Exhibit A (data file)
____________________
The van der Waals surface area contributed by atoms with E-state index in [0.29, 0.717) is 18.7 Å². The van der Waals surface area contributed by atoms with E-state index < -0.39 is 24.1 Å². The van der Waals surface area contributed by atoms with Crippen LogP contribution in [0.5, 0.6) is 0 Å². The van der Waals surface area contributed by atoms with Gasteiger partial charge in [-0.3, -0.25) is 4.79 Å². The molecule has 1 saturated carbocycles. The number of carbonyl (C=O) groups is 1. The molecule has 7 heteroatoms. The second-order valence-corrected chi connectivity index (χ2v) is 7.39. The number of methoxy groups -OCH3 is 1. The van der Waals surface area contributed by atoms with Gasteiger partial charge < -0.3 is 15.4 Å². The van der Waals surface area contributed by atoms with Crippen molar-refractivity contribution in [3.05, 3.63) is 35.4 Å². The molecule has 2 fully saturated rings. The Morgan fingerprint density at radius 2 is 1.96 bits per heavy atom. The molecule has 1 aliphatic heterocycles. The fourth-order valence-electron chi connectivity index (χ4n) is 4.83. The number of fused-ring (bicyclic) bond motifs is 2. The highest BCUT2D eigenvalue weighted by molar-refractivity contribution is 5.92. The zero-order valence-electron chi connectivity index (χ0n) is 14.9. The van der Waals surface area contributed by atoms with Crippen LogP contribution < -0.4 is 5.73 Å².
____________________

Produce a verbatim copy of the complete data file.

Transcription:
The van der Waals surface area contributed by atoms with E-state index in [0.29, 0.717) is 18.7 Å². The van der Waals surface area contributed by atoms with E-state index < -0.39 is 24.1 Å². The van der Waals surface area contributed by atoms with Crippen LogP contribution in [0.5, 0.6) is 0 Å². The van der Waals surface area contributed by atoms with Gasteiger partial charge in [-0.3, -0.25) is 4.79 Å². The molecule has 1 saturated carbocycles. The number of carbonyl (C=O) groups is 1. The molecule has 7 heteroatoms. The second-order valence-corrected chi connectivity index (χ2v) is 7.39. The number of methoxy groups -OCH3 is 1. The van der Waals surface area contributed by atoms with Gasteiger partial charge < -0.3 is 15.4 Å². The van der Waals surface area contributed by atoms with Crippen molar-refractivity contribution in [3.05, 3.63) is 35.4 Å². The molecule has 2 fully saturated rings. The Morgan fingerprint density at radius 2 is 1.96 bits per heavy atom. The molecule has 1 aliphatic heterocycles. The fourth-order valence-electron chi connectivity index (χ4n) is 4.83. The number of fused-ring (bicyclic) bond motifs is 2. The highest BCUT2D eigenvalue weighted by molar-refractivity contribution is 5.92. The zero-order valence-electron chi connectivity index (χ0n) is 14.9. The van der Waals surface area contributed by atoms with Crippen LogP contribution < -0.4 is 5.73 Å².